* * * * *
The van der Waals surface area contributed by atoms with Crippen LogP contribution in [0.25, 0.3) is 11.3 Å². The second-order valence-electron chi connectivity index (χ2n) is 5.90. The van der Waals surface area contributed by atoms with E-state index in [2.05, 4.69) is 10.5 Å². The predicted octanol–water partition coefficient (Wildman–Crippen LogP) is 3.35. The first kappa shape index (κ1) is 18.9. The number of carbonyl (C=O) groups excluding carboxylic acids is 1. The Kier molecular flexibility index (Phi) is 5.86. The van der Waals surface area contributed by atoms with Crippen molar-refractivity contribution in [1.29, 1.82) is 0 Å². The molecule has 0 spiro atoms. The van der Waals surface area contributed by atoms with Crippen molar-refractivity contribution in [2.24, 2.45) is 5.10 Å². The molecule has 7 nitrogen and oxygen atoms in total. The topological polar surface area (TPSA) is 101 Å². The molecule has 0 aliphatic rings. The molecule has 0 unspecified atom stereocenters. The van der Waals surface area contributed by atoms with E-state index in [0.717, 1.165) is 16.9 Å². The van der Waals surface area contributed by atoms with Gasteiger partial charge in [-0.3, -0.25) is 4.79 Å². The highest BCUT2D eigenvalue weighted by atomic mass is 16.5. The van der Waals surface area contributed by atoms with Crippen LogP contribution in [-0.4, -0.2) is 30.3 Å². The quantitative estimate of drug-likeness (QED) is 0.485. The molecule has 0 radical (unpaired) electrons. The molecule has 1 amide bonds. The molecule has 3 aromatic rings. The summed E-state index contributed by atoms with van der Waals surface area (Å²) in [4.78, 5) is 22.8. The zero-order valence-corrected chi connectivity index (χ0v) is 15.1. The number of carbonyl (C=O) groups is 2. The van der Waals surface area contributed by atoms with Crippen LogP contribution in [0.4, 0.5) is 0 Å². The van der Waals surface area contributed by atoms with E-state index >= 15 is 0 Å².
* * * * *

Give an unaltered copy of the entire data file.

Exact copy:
The van der Waals surface area contributed by atoms with Crippen LogP contribution in [0.25, 0.3) is 11.3 Å². The second-order valence-electron chi connectivity index (χ2n) is 5.90. The van der Waals surface area contributed by atoms with E-state index in [2.05, 4.69) is 10.5 Å². The predicted octanol–water partition coefficient (Wildman–Crippen LogP) is 3.35. The first kappa shape index (κ1) is 18.9. The number of carbonyl (C=O) groups excluding carboxylic acids is 1. The Kier molecular flexibility index (Phi) is 5.86. The van der Waals surface area contributed by atoms with Crippen molar-refractivity contribution in [1.29, 1.82) is 0 Å². The molecule has 0 spiro atoms. The van der Waals surface area contributed by atoms with Crippen molar-refractivity contribution in [2.24, 2.45) is 5.10 Å². The molecule has 7 nitrogen and oxygen atoms in total. The topological polar surface area (TPSA) is 101 Å². The molecule has 0 aliphatic rings. The molecule has 0 unspecified atom stereocenters. The van der Waals surface area contributed by atoms with E-state index in [0.717, 1.165) is 16.9 Å². The van der Waals surface area contributed by atoms with Gasteiger partial charge in [-0.3, -0.25) is 4.79 Å². The highest BCUT2D eigenvalue weighted by atomic mass is 16.5. The van der Waals surface area contributed by atoms with Crippen LogP contribution in [-0.4, -0.2) is 30.3 Å². The quantitative estimate of drug-likeness (QED) is 0.485. The molecule has 0 radical (unpaired) electrons. The molecule has 1 amide bonds. The molecule has 3 aromatic rings. The summed E-state index contributed by atoms with van der Waals surface area (Å²) in [4.78, 5) is 22.8. The zero-order valence-corrected chi connectivity index (χ0v) is 15.1. The number of carbonyl (C=O) groups is 2. The van der Waals surface area contributed by atoms with Crippen LogP contribution in [0.4, 0.5) is 0 Å². The van der Waals surface area contributed by atoms with E-state index >= 15 is 0 Å².